PHOENIX - The murder trial of a Colorado socialite-turned-fugitive in the 1996 car-bombing death of her ex-husband in Tucson went to the jury Wednesday as her defense lawyer implored jurors to "please right this wrong" and exonerate his client.
Pamela Phillips is charged with hiring a former boyfriend to kill businessman Gary Triano to collect on a $2 million life insurance policy in what prosecutors say was an attempt to maintain her lavish lifestyle.
Triano, a 52-year-old developer, died Nov. 1, 1996, when his car exploded outside a country club after he finished playing a round of golf.
A 17-inch pipe bomb filled with one pound of smokeless gun powder was detonated by remote control within 400 feet of Triano, investigators said.
Pima County Superior Court jurors will resume deliberations Thursday. The trial began in February.
Phillips, 56, has pleaded not guilty to first-degree murder and conspiracy to commit murder.
Her lawyers have argued that she had nothing to gain from the Triano's death and that she was a successful real estate broker.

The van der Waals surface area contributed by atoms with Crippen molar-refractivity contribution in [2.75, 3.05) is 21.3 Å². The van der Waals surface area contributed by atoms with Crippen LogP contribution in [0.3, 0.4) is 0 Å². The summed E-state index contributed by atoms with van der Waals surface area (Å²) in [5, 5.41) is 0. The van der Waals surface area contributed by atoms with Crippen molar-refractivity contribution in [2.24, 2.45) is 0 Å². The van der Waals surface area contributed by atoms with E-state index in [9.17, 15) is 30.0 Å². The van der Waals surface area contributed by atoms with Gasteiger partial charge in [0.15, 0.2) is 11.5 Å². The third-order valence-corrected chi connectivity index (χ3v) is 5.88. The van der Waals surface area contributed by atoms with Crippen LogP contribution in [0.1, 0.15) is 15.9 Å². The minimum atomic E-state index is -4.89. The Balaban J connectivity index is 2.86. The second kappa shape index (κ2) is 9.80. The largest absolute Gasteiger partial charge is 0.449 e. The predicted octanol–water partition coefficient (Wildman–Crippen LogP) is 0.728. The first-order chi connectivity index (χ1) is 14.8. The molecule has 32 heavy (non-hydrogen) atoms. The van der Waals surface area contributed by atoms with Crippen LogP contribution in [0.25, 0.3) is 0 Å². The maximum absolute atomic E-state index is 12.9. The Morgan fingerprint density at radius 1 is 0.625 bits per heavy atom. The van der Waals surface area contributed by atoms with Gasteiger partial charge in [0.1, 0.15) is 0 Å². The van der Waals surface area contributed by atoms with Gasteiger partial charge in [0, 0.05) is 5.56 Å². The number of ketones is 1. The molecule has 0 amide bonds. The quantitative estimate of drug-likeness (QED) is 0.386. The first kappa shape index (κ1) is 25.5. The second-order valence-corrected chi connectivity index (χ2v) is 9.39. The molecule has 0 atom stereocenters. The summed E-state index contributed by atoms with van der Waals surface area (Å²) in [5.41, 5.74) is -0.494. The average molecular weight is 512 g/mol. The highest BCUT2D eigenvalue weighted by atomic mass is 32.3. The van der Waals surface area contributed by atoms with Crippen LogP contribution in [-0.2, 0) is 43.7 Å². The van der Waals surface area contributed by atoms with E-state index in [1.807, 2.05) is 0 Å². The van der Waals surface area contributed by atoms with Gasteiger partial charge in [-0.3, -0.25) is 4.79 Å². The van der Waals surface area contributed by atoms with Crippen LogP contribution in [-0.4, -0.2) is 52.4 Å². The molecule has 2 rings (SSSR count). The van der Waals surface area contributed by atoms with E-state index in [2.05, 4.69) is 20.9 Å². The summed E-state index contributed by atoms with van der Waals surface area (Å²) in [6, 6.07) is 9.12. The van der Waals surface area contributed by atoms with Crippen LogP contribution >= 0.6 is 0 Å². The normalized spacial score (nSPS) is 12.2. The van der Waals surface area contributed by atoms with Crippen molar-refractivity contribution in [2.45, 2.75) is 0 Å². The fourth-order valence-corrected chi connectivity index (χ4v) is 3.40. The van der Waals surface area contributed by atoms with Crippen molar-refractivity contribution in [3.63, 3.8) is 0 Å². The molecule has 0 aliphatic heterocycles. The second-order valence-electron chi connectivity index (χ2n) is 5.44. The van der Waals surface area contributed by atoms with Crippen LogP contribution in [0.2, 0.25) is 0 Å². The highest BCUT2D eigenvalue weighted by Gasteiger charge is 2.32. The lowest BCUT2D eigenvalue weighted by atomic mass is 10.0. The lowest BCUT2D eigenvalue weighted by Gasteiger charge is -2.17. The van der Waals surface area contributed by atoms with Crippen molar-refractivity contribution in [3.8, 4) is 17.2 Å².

But prosecutors described Phillips as a woman who grew accustomed to the high life and found herself struggling financially.
"There is one reason that Gary Triano was murdered. One reason. He was murdered because his death benefited Pamela Phillips in a big way -- $2 million is a hell of a motive," prosecutor Nicol Green said during the trial.
Triano was a well-connected real estate developer who invested in bingo halls and slot-machine parlors in Arizona and California in the 1980s and hobnobbed with Donald Trump.
Phillips moved to Aspen, Colo., after her divorce with Triano and eventually settled in Switzerland as authorities sought arrest warrants for her and an accomplice. She was arrested in 2009 at an upscale hotel in Vienna.
The defense said investigators botched the case and overlooked key evidence that could implicate others who had a motivation to kill Triano -- namely an associate named Neil McNeice.
McNiece, who is dead, apparently loaned Triano $80,000 at one point.
"You have to tell the state they made a mistake," defense lawyer Paul Eckerstrom said in his closing argument, at times raising his voice and adding that prosecutors have relied on "innuendo" and "character assassination" to make their case. "Please, right this wrong."
The investigation into Triano's killing was cold until the arrest of Phillip's ex-boyfriend, Ronald Young, in 2005. He was convicted of murder in 2010 and sentenced to life in prison.